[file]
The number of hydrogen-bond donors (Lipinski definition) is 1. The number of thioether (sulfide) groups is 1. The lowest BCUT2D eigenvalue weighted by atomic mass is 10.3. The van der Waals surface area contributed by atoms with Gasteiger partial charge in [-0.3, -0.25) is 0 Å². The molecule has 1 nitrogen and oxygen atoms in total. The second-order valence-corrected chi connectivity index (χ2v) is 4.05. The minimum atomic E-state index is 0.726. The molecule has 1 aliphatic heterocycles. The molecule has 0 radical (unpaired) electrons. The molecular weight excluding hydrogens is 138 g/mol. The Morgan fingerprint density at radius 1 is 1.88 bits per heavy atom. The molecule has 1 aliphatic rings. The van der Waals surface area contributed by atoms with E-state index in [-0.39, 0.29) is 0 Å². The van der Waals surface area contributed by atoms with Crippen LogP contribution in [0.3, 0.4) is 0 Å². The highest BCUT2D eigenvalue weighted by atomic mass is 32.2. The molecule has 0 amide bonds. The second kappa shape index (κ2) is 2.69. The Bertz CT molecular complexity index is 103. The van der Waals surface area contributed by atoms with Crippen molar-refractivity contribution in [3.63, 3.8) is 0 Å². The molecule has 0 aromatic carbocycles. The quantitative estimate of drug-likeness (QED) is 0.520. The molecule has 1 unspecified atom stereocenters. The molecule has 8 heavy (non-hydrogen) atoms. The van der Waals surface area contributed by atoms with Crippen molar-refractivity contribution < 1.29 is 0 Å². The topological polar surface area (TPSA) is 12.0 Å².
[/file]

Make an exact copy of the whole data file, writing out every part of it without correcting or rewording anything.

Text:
The number of hydrogen-bond donors (Lipinski definition) is 1. The number of thioether (sulfide) groups is 1. The lowest BCUT2D eigenvalue weighted by atomic mass is 10.3. The van der Waals surface area contributed by atoms with Gasteiger partial charge in [-0.3, -0.25) is 0 Å². The molecule has 1 nitrogen and oxygen atoms in total. The second-order valence-corrected chi connectivity index (χ2v) is 4.05. The minimum atomic E-state index is 0.726. The molecule has 1 aliphatic heterocycles. The molecule has 0 radical (unpaired) electrons. The molecular weight excluding hydrogens is 138 g/mol. The Morgan fingerprint density at radius 1 is 1.88 bits per heavy atom. The molecule has 1 aliphatic rings. The van der Waals surface area contributed by atoms with E-state index in [-0.39, 0.29) is 0 Å². The van der Waals surface area contributed by atoms with Crippen LogP contribution in [0.3, 0.4) is 0 Å². The highest BCUT2D eigenvalue weighted by atomic mass is 32.2. The molecule has 0 amide bonds. The second kappa shape index (κ2) is 2.69. The Bertz CT molecular complexity index is 103. The van der Waals surface area contributed by atoms with Crippen molar-refractivity contribution in [3.63, 3.8) is 0 Å². The molecule has 0 aromatic carbocycles. The quantitative estimate of drug-likeness (QED) is 0.520. The molecule has 1 unspecified atom stereocenters. The molecule has 8 heavy (non-hydrogen) atoms. The van der Waals surface area contributed by atoms with Crippen molar-refractivity contribution < 1.29 is 0 Å². The topological polar surface area (TPSA) is 12.0 Å².